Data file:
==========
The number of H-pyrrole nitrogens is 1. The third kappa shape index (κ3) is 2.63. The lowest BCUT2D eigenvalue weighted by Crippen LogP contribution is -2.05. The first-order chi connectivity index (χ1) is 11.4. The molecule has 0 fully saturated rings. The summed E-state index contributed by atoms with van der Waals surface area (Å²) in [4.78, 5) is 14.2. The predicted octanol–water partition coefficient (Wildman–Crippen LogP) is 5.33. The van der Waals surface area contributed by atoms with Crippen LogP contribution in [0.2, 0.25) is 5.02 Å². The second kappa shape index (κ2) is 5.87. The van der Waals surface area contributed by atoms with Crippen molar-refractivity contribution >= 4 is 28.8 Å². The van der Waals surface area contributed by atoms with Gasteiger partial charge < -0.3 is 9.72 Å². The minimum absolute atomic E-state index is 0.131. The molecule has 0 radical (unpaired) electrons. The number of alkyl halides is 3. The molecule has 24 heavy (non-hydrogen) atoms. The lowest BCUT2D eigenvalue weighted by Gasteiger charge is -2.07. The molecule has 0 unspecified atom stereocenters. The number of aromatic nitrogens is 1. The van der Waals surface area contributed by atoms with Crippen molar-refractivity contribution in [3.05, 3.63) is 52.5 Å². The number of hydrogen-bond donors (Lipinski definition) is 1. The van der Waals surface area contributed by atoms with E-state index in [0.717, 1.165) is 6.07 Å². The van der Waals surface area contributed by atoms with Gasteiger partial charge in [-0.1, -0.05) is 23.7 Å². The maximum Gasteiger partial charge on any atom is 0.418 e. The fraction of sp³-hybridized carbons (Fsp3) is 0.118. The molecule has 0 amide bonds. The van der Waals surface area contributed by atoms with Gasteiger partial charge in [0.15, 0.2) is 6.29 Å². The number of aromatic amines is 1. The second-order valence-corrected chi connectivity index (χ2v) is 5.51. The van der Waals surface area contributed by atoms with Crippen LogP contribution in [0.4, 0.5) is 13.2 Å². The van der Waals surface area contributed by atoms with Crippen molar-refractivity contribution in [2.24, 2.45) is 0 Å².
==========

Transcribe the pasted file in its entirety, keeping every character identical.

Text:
The number of H-pyrrole nitrogens is 1. The third kappa shape index (κ3) is 2.63. The lowest BCUT2D eigenvalue weighted by Crippen LogP contribution is -2.05. The first-order chi connectivity index (χ1) is 11.4. The molecule has 0 fully saturated rings. The summed E-state index contributed by atoms with van der Waals surface area (Å²) in [4.78, 5) is 14.2. The predicted octanol–water partition coefficient (Wildman–Crippen LogP) is 5.33. The van der Waals surface area contributed by atoms with Crippen LogP contribution in [0.2, 0.25) is 5.02 Å². The second kappa shape index (κ2) is 5.87. The van der Waals surface area contributed by atoms with Crippen molar-refractivity contribution >= 4 is 28.8 Å². The van der Waals surface area contributed by atoms with Gasteiger partial charge < -0.3 is 9.72 Å². The minimum absolute atomic E-state index is 0.131. The molecule has 0 radical (unpaired) electrons. The number of alkyl halides is 3. The molecule has 24 heavy (non-hydrogen) atoms. The lowest BCUT2D eigenvalue weighted by Gasteiger charge is -2.07. The molecule has 0 unspecified atom stereocenters. The number of aromatic nitrogens is 1. The van der Waals surface area contributed by atoms with Crippen molar-refractivity contribution in [3.05, 3.63) is 52.5 Å². The number of hydrogen-bond donors (Lipinski definition) is 1. The van der Waals surface area contributed by atoms with E-state index in [0.717, 1.165) is 6.07 Å². The van der Waals surface area contributed by atoms with Gasteiger partial charge in [-0.1, -0.05) is 23.7 Å². The maximum Gasteiger partial charge on any atom is 0.418 e. The fraction of sp³-hybridized carbons (Fsp3) is 0.118. The molecule has 0 amide bonds. The van der Waals surface area contributed by atoms with Gasteiger partial charge in [0.15, 0.2) is 6.29 Å². The number of aromatic amines is 1. The second-order valence-corrected chi connectivity index (χ2v) is 5.51. The van der Waals surface area contributed by atoms with Crippen LogP contribution in [0.4, 0.5) is 13.2 Å². The van der Waals surface area contributed by atoms with Crippen molar-refractivity contribution in [2.24, 2.45) is 0 Å².